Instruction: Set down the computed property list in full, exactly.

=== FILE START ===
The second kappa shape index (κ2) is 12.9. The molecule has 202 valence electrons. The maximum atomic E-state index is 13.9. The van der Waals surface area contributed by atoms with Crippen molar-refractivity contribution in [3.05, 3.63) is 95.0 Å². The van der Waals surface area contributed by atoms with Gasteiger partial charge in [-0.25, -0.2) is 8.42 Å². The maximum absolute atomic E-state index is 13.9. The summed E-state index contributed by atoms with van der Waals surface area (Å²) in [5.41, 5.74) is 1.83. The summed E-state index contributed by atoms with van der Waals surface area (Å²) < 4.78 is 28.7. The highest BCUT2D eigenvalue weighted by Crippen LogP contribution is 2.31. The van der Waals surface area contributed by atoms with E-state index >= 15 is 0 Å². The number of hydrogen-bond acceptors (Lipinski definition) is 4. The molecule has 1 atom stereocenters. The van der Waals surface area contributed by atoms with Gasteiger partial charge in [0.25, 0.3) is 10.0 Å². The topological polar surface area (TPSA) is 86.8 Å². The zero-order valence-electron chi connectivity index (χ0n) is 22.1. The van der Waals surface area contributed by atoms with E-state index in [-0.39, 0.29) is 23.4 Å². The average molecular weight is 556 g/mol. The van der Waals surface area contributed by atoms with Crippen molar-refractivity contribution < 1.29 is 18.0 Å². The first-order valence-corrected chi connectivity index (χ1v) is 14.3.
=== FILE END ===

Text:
The second kappa shape index (κ2) is 12.9. The molecule has 202 valence electrons. The maximum atomic E-state index is 13.9. The van der Waals surface area contributed by atoms with Crippen molar-refractivity contribution in [3.05, 3.63) is 95.0 Å². The van der Waals surface area contributed by atoms with Gasteiger partial charge in [-0.25, -0.2) is 8.42 Å². The maximum absolute atomic E-state index is 13.9. The summed E-state index contributed by atoms with van der Waals surface area (Å²) in [5.41, 5.74) is 1.83. The summed E-state index contributed by atoms with van der Waals surface area (Å²) < 4.78 is 28.7. The highest BCUT2D eigenvalue weighted by Crippen LogP contribution is 2.31. The van der Waals surface area contributed by atoms with E-state index >= 15 is 0 Å². The number of hydrogen-bond acceptors (Lipinski definition) is 4. The molecule has 1 atom stereocenters. The van der Waals surface area contributed by atoms with Gasteiger partial charge in [0.25, 0.3) is 10.0 Å². The topological polar surface area (TPSA) is 86.8 Å². The zero-order valence-electron chi connectivity index (χ0n) is 22.1. The van der Waals surface area contributed by atoms with E-state index in [-0.39, 0.29) is 23.4 Å². The average molecular weight is 556 g/mol. The van der Waals surface area contributed by atoms with Crippen molar-refractivity contribution < 1.29 is 18.0 Å². The first-order valence-corrected chi connectivity index (χ1v) is 14.3.